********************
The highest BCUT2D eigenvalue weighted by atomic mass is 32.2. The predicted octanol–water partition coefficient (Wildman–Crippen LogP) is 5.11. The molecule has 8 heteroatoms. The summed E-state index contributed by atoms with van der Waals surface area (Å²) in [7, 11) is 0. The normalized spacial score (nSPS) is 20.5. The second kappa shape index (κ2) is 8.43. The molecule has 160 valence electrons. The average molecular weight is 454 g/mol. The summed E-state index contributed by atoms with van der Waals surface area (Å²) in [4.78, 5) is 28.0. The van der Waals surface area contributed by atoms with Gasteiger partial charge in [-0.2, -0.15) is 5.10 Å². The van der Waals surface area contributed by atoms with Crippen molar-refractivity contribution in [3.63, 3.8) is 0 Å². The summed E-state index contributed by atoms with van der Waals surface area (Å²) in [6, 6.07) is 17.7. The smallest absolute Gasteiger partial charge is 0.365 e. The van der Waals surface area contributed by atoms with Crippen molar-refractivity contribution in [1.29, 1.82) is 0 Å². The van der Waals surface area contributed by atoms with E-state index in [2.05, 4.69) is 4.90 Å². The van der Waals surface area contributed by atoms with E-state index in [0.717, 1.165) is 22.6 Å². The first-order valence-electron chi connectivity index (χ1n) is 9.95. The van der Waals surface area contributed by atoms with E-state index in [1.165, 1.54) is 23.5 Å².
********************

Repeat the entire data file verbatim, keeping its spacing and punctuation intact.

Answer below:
The highest BCUT2D eigenvalue weighted by atomic mass is 32.2. The predicted octanol–water partition coefficient (Wildman–Crippen LogP) is 5.11. The molecule has 8 heteroatoms. The summed E-state index contributed by atoms with van der Waals surface area (Å²) in [7, 11) is 0. The normalized spacial score (nSPS) is 20.5. The second kappa shape index (κ2) is 8.43. The molecule has 160 valence electrons. The average molecular weight is 454 g/mol. The summed E-state index contributed by atoms with van der Waals surface area (Å²) in [4.78, 5) is 28.0. The van der Waals surface area contributed by atoms with Gasteiger partial charge in [-0.2, -0.15) is 5.10 Å². The van der Waals surface area contributed by atoms with Crippen molar-refractivity contribution in [3.63, 3.8) is 0 Å². The summed E-state index contributed by atoms with van der Waals surface area (Å²) in [6, 6.07) is 17.7. The smallest absolute Gasteiger partial charge is 0.365 e. The van der Waals surface area contributed by atoms with Crippen molar-refractivity contribution in [1.29, 1.82) is 0 Å². The van der Waals surface area contributed by atoms with E-state index in [2.05, 4.69) is 4.90 Å². The van der Waals surface area contributed by atoms with E-state index in [0.717, 1.165) is 22.6 Å². The first-order valence-electron chi connectivity index (χ1n) is 9.95. The van der Waals surface area contributed by atoms with E-state index in [1.165, 1.54) is 23.5 Å².